skip navigation

Would a compass help?

Safety Site

Monica Palmer, Safety Administrator

Recreational Safety takes Responsibility & Control

The following article was written for my Safety Story Contest earlier this year by Tom Distad.  Thank you, Tom for sharing your story.  We can all learn from another’s mistake, and smile because we survived to tell the story.

“Would this help?”


About 30 years ago, I went cross-country skiing with a friend.  We parked on the north side of highway 431, just below the south side of the summit, where there was a small building of sorts – just a wide spot in the road.


I had a backpack with extra warm stuff, like mittens, neck gaiter, some water, and a picnic arrangement; she had what she called her trusted fanny pack.


There is a pretty large set of rises heading down toward the Ophir Creek trail, with just enough pitch to make T-turns.


When we arrived it had been partly cloudy, and guess who hadn't checked the weather? But the snow was perfect, sand it was fairly warm, so we headed out, south, climbing some, but mostly downhill. About 2 hours later, after snacks and water, and several climbs and downhill turns, we realized that it was starting to snow pretty heavily, and there was no visibility to speak of, except we could see the trees in front of us. “But!” Someone else was here, and we'd follow their tracks out! So up, and around, we went, and then found another set of tracks! We realized, sadly, that we had found our own tracks, and followed them around a large hill.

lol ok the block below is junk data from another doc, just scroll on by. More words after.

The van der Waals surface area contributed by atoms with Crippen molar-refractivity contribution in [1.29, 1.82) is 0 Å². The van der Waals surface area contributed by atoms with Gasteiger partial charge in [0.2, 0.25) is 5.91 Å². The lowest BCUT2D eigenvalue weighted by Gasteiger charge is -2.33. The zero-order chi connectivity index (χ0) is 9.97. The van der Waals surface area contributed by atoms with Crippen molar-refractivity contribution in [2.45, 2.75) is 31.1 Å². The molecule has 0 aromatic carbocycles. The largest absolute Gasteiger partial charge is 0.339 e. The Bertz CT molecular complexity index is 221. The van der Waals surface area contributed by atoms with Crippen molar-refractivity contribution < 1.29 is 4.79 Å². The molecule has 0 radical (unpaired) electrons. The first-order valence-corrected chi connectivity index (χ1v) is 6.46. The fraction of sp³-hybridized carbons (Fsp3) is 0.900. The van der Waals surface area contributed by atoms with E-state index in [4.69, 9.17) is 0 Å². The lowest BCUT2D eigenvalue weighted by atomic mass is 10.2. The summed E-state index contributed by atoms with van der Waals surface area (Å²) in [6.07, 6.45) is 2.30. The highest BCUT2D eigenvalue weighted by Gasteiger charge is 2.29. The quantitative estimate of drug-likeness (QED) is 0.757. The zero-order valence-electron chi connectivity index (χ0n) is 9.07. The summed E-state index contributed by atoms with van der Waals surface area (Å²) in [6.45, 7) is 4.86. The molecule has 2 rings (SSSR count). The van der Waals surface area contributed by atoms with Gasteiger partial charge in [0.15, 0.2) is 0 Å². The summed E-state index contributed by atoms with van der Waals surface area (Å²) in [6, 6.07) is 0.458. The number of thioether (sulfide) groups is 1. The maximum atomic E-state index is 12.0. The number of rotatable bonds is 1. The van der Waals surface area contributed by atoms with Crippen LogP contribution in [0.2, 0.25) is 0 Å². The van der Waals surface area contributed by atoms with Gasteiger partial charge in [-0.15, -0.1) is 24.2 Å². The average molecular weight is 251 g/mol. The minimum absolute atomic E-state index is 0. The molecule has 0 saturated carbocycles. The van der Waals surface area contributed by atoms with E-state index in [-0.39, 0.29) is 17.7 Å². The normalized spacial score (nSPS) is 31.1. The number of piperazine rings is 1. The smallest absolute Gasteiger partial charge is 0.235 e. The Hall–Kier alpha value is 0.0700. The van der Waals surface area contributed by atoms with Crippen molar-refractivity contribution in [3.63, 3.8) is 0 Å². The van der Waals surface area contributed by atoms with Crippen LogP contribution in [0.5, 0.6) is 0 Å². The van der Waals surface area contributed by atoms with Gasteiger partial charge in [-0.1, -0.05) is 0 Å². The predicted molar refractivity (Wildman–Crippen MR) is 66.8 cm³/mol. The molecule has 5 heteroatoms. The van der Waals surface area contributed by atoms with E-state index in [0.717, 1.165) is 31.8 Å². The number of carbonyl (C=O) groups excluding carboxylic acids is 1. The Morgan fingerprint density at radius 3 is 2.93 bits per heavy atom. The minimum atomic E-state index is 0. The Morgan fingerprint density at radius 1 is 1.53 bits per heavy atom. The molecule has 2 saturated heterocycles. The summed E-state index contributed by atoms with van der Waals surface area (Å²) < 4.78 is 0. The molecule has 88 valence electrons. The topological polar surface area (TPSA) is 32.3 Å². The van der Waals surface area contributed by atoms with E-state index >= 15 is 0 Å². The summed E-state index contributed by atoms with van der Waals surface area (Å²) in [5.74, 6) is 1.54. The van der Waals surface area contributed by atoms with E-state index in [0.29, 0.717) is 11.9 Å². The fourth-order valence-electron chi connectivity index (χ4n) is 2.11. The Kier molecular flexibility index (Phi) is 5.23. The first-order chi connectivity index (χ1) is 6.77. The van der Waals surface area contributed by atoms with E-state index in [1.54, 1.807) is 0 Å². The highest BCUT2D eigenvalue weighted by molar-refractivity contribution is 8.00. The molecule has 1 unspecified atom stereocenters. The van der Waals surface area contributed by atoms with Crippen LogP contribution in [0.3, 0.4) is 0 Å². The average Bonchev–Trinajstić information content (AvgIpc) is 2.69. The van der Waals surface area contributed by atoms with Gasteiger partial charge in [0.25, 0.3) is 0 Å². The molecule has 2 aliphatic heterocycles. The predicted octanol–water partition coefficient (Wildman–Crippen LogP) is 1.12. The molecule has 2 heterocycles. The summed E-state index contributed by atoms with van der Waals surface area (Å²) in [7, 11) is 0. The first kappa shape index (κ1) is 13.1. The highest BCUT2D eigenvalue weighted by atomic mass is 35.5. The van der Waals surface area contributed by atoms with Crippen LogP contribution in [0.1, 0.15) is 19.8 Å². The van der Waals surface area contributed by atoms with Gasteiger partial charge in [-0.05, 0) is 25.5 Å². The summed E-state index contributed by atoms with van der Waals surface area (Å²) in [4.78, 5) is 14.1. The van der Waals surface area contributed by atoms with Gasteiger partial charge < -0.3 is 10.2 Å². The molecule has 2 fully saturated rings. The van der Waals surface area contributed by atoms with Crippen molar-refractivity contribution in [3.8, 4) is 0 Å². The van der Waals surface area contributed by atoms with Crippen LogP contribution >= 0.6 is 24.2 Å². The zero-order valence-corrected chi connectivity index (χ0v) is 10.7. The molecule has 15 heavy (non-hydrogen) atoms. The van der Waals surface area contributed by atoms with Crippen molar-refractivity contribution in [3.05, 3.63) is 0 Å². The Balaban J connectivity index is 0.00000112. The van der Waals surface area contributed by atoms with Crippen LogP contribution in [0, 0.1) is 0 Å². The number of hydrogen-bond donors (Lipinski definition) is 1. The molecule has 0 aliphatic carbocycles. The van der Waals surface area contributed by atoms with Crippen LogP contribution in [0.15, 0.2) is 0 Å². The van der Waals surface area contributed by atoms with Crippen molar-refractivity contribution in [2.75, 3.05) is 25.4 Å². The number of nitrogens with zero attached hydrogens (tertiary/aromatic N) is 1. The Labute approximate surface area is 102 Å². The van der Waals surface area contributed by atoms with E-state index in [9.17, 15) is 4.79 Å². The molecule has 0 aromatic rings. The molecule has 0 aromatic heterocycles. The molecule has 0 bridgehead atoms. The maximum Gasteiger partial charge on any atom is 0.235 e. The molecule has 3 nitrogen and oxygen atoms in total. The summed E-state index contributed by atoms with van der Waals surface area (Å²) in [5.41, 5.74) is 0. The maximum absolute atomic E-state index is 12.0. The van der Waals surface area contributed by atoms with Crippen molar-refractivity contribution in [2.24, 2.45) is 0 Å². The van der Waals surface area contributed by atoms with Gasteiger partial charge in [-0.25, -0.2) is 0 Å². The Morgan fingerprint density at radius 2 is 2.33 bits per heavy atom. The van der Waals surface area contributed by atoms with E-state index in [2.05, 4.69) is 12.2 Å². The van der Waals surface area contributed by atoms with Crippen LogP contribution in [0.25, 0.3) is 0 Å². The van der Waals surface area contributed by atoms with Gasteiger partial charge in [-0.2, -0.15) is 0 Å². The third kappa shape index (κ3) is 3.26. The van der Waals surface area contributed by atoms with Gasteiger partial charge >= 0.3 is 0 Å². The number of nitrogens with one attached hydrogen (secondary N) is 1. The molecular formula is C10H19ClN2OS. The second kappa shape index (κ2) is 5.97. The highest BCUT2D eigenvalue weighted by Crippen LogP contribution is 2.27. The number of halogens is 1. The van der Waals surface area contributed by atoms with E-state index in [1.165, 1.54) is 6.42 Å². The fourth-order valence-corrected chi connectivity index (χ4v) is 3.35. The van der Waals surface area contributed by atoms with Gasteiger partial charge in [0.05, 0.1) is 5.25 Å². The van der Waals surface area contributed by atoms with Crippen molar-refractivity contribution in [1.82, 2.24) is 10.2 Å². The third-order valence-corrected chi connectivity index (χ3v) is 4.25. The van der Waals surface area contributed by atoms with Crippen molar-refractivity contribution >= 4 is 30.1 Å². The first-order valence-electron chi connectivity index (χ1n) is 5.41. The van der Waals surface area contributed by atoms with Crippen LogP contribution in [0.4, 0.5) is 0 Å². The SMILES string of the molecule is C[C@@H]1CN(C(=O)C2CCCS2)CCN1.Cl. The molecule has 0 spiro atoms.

Yep! We were lost. And having realized that I had made many mistakes in my past, I readily explained to my friend “We're lost! I know where we are, I know where my truck is, but I don't know which direction is North! And I can't tell because the clouds are too low and the snow is too heavy!”.  So, we stood there, starting to shiver, my dog making a hole in the snow so she could take a nap.


Wondering, “what do we do now? If we keep going up-hill, we'll just end up going in circles.” So, me, being less than a genius, kept saying “If only I knew which direction North was, I could find the highway.” But being fairly confident we knew where we were, we headed up hill toward what we thought was the highway.


Up and down, up one side of a hill, and down the other, navigating what we thought were valleys, or draws, between hills, we skied. And skied. After about a half hour we started to think we should be approaching the highway, but here was another hill! So up we went, veering slightly to our right, believing we were nearing the Mt. Rose summit. Near what we thought was the top of that particular hill, we found some tracks. Our tracks again!


I might have repeated that a dozen times, when my friend finally said “Would a compass help?”

She had one in her “trusted fanny pack”.  I didn't!


So, we found our way out, easy-peasey, only a few hundred yards below the truck.

So of course, the moral of the story is, Monica posted a list of 10 essential items to take into the back country, about 5 years ago, and I am a staunch believer; don't go without them!